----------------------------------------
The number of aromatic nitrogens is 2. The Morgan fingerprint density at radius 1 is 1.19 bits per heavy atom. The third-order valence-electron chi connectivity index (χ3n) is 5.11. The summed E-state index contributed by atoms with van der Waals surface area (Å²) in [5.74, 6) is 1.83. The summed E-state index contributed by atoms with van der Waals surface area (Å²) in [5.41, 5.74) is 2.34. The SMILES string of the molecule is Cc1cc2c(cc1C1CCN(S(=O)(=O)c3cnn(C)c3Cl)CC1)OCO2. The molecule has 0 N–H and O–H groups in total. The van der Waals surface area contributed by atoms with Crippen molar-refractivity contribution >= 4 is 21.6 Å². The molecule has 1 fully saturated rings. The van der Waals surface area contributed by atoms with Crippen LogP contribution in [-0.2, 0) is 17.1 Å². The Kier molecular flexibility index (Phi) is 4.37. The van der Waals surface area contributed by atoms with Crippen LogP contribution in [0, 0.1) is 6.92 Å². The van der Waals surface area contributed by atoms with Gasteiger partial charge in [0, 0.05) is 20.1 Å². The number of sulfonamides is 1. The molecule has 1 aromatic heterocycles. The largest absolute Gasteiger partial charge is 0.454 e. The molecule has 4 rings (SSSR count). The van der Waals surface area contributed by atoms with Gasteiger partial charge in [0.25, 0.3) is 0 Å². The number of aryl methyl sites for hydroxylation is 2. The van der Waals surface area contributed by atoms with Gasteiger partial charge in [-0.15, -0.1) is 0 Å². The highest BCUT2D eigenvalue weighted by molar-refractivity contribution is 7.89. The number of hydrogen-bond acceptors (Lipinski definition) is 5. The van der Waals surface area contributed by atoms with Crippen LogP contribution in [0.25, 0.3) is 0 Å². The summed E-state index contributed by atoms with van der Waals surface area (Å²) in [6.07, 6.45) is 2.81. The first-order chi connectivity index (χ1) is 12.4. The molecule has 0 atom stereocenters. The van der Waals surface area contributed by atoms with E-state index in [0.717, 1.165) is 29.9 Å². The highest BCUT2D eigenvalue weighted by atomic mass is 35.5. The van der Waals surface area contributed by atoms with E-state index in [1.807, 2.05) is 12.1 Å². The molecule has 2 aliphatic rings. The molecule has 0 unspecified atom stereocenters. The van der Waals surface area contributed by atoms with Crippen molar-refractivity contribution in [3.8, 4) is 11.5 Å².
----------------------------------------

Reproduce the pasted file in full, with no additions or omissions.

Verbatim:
The number of aromatic nitrogens is 2. The Morgan fingerprint density at radius 1 is 1.19 bits per heavy atom. The third-order valence-electron chi connectivity index (χ3n) is 5.11. The summed E-state index contributed by atoms with van der Waals surface area (Å²) in [5.74, 6) is 1.83. The summed E-state index contributed by atoms with van der Waals surface area (Å²) in [5.41, 5.74) is 2.34. The SMILES string of the molecule is Cc1cc2c(cc1C1CCN(S(=O)(=O)c3cnn(C)c3Cl)CC1)OCO2. The molecule has 0 N–H and O–H groups in total. The van der Waals surface area contributed by atoms with Crippen molar-refractivity contribution >= 4 is 21.6 Å². The molecule has 1 fully saturated rings. The van der Waals surface area contributed by atoms with Crippen LogP contribution in [-0.2, 0) is 17.1 Å². The Kier molecular flexibility index (Phi) is 4.37. The van der Waals surface area contributed by atoms with Crippen LogP contribution in [0, 0.1) is 6.92 Å². The van der Waals surface area contributed by atoms with Gasteiger partial charge in [0, 0.05) is 20.1 Å². The number of sulfonamides is 1. The molecule has 1 aromatic heterocycles. The largest absolute Gasteiger partial charge is 0.454 e. The molecule has 4 rings (SSSR count). The van der Waals surface area contributed by atoms with Gasteiger partial charge in [0.25, 0.3) is 0 Å². The number of aryl methyl sites for hydroxylation is 2. The van der Waals surface area contributed by atoms with Gasteiger partial charge in [-0.15, -0.1) is 0 Å². The highest BCUT2D eigenvalue weighted by molar-refractivity contribution is 7.89. The number of hydrogen-bond acceptors (Lipinski definition) is 5. The van der Waals surface area contributed by atoms with Crippen LogP contribution in [0.25, 0.3) is 0 Å². The summed E-state index contributed by atoms with van der Waals surface area (Å²) in [6.07, 6.45) is 2.81. The first-order chi connectivity index (χ1) is 12.4. The molecule has 0 atom stereocenters. The van der Waals surface area contributed by atoms with E-state index in [0.717, 1.165) is 29.9 Å². The highest BCUT2D eigenvalue weighted by atomic mass is 35.5. The van der Waals surface area contributed by atoms with E-state index in [1.807, 2.05) is 12.1 Å². The molecule has 2 aliphatic rings. The molecule has 0 unspecified atom stereocenters. The van der Waals surface area contributed by atoms with Crippen molar-refractivity contribution in [3.8, 4) is 11.5 Å².